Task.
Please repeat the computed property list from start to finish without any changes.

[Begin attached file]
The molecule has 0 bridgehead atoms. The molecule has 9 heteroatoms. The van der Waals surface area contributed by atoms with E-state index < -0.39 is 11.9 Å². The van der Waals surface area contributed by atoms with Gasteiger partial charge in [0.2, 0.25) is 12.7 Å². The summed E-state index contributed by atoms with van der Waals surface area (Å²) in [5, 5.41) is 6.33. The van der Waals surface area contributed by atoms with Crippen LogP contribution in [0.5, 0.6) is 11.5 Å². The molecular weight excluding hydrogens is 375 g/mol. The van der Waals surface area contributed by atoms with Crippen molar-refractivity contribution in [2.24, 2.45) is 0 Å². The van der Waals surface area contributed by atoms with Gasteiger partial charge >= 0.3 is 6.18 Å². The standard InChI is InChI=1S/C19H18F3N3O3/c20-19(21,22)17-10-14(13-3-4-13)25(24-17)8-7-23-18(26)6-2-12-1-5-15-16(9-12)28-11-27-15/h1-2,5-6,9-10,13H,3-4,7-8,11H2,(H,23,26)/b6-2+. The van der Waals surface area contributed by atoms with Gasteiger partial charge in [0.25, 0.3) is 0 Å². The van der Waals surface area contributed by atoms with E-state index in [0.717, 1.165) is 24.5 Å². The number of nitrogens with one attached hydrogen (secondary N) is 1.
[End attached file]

The molecule has 0 bridgehead atoms. The molecule has 9 heteroatoms. The van der Waals surface area contributed by atoms with E-state index < -0.39 is 11.9 Å². The van der Waals surface area contributed by atoms with Gasteiger partial charge in [0.2, 0.25) is 12.7 Å². The summed E-state index contributed by atoms with van der Waals surface area (Å²) in [5, 5.41) is 6.33. The van der Waals surface area contributed by atoms with Crippen LogP contribution in [0.5, 0.6) is 11.5 Å². The molecular weight excluding hydrogens is 375 g/mol. The van der Waals surface area contributed by atoms with Crippen molar-refractivity contribution in [2.24, 2.45) is 0 Å². The van der Waals surface area contributed by atoms with Gasteiger partial charge >= 0.3 is 6.18 Å². The standard InChI is InChI=1S/C19H18F3N3O3/c20-19(21,22)17-10-14(13-3-4-13)25(24-17)8-7-23-18(26)6-2-12-1-5-15-16(9-12)28-11-27-15/h1-2,5-6,9-10,13H,3-4,7-8,11H2,(H,23,26)/b6-2+. The van der Waals surface area contributed by atoms with Gasteiger partial charge in [0.25, 0.3) is 0 Å². The van der Waals surface area contributed by atoms with E-state index in [0.717, 1.165) is 24.5 Å². The number of nitrogens with one attached hydrogen (secondary N) is 1.